“This pattern of ABS behaviour which obviously comes from the highest levels of the ABS is such that I can no longer believe the ABS may be trusted with data such as retention of household personal identifiers.
“Unless the ABS is able to provide appropriate detail which shall allay my concerns, I cannot in good conscience participate in the 2016 Census of Population and Housing. I am aware of the potential consequences and frankly would love the opportunity to set out these facts before a magistrate.”
In July 2016, Sydney Morning Herald Economics Editor Peter Martin wrote a comment condemning the decision to retain name and address data for an extended period. His editorial included the following paragraph:
While there was little immediate public reaction to the decision to maintain the name and address data, a decision by several senators (the Greens, Nick Xenophon, Jacqui Lambie) to publicly declare they would risk fines by not providing name and address details on their own census forms created significant press coverage and social media dialogue.
Public comment focused on the bureau’s claims that adequate data privacy and security practices and technology were in place, and on the legality of demanding name and address details as mandatory rather than voluntary.
The sticking point is that a unique database key was developed to link name and address details to matching census data, and that this key is not to be destroyed at all. Using a database key to identify linked sets of information makes it possible to maintain long-term data-matching capability between a names and address data set and other census details.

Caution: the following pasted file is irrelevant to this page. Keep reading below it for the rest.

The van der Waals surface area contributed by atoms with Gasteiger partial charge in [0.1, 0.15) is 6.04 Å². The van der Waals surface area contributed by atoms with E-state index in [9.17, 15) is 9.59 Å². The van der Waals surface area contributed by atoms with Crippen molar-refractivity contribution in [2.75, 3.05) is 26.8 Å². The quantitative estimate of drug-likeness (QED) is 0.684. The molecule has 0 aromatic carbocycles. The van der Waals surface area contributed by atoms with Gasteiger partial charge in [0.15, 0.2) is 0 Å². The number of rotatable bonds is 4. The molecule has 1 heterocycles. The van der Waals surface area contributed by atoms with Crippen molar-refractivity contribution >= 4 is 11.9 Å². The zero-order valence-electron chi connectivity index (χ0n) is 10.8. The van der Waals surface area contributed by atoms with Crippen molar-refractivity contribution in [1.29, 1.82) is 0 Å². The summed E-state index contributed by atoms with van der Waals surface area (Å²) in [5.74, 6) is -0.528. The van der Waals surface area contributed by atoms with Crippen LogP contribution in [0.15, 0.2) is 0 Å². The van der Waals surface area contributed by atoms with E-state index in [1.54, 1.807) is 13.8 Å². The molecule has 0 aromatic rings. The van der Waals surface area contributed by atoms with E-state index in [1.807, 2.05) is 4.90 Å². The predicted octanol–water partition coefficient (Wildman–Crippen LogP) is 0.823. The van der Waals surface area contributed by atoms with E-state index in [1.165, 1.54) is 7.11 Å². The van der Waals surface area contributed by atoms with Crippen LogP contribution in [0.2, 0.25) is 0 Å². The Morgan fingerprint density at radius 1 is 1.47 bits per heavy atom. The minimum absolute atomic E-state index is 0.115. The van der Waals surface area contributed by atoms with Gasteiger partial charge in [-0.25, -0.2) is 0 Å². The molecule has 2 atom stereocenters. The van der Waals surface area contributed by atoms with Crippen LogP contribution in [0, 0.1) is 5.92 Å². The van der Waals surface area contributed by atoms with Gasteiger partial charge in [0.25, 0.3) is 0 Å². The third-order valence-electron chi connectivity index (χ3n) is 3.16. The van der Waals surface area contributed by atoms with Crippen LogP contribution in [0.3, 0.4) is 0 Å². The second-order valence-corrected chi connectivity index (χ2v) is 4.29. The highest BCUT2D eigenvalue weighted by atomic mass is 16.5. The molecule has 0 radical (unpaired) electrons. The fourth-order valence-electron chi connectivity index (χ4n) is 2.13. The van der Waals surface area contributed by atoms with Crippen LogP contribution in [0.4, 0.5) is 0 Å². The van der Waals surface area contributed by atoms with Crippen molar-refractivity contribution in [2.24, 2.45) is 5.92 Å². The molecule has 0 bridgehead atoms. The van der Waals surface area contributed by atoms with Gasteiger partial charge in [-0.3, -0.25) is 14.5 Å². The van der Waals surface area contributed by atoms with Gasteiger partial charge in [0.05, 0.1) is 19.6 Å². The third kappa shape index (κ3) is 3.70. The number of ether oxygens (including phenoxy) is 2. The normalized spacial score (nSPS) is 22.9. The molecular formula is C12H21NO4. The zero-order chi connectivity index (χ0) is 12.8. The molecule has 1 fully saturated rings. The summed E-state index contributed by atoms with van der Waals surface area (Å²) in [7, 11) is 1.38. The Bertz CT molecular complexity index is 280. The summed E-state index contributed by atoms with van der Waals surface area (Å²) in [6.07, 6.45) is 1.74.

The day after the Peter Martin editorial, ABS chief David Kalisch had his own comment published in the Sydney Morning Herald. Explaining the data retention decision, he wrote:
My decision followed community consultation, direct engagement with the Australian Information Commissioner and each State and Territory Privacy Commissioner, and a Privacy Impact Assessment (PIA). The ABS has transparently communicated its process and decisions every step of the way. We advertised our PIA process in the national media in November 2015 and received few responses.
Kalisch stated publicly that there had never been a security breach relating to census information, and hinted that the senators might be prosecuted for withholding name and address details.
Kalisch emphasised that names had always been collected in previous censuses. Responding to questions, he elaborated that in 2011 around 100 individuals had been fined, and that it was up to the Director of Public Prosecutions whether people withholding information would be summonsed.
He rejected the public statement by former ABS chief Bill McLennan that ‘compelling’ citizens to give their names on census forms was unconstitutional, arguing instead that legal advice to the ABS by the Australian Government Solicitor declared its actions lawful.